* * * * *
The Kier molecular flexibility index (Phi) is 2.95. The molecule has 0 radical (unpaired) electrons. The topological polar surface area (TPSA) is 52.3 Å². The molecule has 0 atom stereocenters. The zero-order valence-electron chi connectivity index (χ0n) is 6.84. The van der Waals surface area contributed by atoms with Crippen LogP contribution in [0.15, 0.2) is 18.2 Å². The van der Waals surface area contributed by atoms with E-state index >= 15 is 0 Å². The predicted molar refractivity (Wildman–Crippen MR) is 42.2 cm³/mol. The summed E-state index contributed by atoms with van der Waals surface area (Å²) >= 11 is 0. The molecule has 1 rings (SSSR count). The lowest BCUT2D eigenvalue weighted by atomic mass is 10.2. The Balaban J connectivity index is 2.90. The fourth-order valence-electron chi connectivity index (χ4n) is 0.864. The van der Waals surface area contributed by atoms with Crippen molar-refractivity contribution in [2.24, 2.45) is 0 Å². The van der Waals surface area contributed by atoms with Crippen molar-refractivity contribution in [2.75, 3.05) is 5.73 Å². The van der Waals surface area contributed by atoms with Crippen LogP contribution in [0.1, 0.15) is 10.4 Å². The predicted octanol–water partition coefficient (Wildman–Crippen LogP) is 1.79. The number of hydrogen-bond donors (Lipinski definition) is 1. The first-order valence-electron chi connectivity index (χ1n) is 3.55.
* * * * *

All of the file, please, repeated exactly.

The Kier molecular flexibility index (Phi) is 2.95. The molecule has 0 radical (unpaired) electrons. The topological polar surface area (TPSA) is 52.3 Å². The molecule has 0 atom stereocenters. The zero-order valence-electron chi connectivity index (χ0n) is 6.84. The van der Waals surface area contributed by atoms with Crippen LogP contribution in [0.15, 0.2) is 18.2 Å². The van der Waals surface area contributed by atoms with E-state index >= 15 is 0 Å². The predicted molar refractivity (Wildman–Crippen MR) is 42.2 cm³/mol. The summed E-state index contributed by atoms with van der Waals surface area (Å²) >= 11 is 0. The molecule has 1 rings (SSSR count). The lowest BCUT2D eigenvalue weighted by atomic mass is 10.2. The Balaban J connectivity index is 2.90. The fourth-order valence-electron chi connectivity index (χ4n) is 0.864. The van der Waals surface area contributed by atoms with Crippen molar-refractivity contribution in [2.24, 2.45) is 0 Å². The van der Waals surface area contributed by atoms with Crippen molar-refractivity contribution in [2.75, 3.05) is 5.73 Å². The van der Waals surface area contributed by atoms with Crippen LogP contribution in [0.1, 0.15) is 10.4 Å². The predicted octanol–water partition coefficient (Wildman–Crippen LogP) is 1.79. The number of hydrogen-bond donors (Lipinski definition) is 1. The first-order valence-electron chi connectivity index (χ1n) is 3.55.